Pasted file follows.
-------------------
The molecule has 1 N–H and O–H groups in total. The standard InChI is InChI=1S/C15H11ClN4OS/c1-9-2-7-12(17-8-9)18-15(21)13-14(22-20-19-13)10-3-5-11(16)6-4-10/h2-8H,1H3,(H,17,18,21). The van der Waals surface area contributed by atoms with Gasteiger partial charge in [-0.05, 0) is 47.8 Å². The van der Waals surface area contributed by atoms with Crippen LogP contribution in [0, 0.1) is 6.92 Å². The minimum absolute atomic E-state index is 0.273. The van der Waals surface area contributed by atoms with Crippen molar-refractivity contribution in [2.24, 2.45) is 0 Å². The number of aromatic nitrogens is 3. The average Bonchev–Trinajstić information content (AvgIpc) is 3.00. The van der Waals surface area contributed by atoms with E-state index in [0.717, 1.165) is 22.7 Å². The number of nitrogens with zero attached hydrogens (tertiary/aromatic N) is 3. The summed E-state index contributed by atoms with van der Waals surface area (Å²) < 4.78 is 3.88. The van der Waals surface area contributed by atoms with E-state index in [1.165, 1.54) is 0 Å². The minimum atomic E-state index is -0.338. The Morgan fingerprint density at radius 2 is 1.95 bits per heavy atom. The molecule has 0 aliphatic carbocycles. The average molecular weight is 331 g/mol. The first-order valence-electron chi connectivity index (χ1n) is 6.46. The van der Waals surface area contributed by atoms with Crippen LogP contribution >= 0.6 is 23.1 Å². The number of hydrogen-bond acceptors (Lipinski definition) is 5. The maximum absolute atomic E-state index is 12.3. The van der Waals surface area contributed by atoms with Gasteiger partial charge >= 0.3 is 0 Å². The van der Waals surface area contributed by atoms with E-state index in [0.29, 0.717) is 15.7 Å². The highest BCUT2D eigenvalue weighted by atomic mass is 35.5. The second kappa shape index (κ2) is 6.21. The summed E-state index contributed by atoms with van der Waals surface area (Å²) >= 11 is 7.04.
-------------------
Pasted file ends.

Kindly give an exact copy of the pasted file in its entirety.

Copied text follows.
The molecule has 1 N–H and O–H groups in total. The standard InChI is InChI=1S/C15H11ClN4OS/c1-9-2-7-12(17-8-9)18-15(21)13-14(22-20-19-13)10-3-5-11(16)6-4-10/h2-8H,1H3,(H,17,18,21). The van der Waals surface area contributed by atoms with Gasteiger partial charge in [-0.05, 0) is 47.8 Å². The van der Waals surface area contributed by atoms with Crippen LogP contribution in [0, 0.1) is 6.92 Å². The minimum absolute atomic E-state index is 0.273. The van der Waals surface area contributed by atoms with Crippen molar-refractivity contribution in [2.24, 2.45) is 0 Å². The number of aromatic nitrogens is 3. The average Bonchev–Trinajstić information content (AvgIpc) is 3.00. The van der Waals surface area contributed by atoms with E-state index in [0.717, 1.165) is 22.7 Å². The number of nitrogens with zero attached hydrogens (tertiary/aromatic N) is 3. The summed E-state index contributed by atoms with van der Waals surface area (Å²) < 4.78 is 3.88. The van der Waals surface area contributed by atoms with E-state index in [1.165, 1.54) is 0 Å². The minimum atomic E-state index is -0.338. The Morgan fingerprint density at radius 2 is 1.95 bits per heavy atom. The molecule has 0 aliphatic carbocycles. The average molecular weight is 331 g/mol. The first-order valence-electron chi connectivity index (χ1n) is 6.46. The van der Waals surface area contributed by atoms with Crippen LogP contribution >= 0.6 is 23.1 Å². The number of hydrogen-bond acceptors (Lipinski definition) is 5. The maximum absolute atomic E-state index is 12.3. The van der Waals surface area contributed by atoms with Gasteiger partial charge >= 0.3 is 0 Å². The van der Waals surface area contributed by atoms with E-state index in [0.29, 0.717) is 15.7 Å². The highest BCUT2D eigenvalue weighted by atomic mass is 35.5. The second kappa shape index (κ2) is 6.21. The summed E-state index contributed by atoms with van der Waals surface area (Å²) >= 11 is 7.04.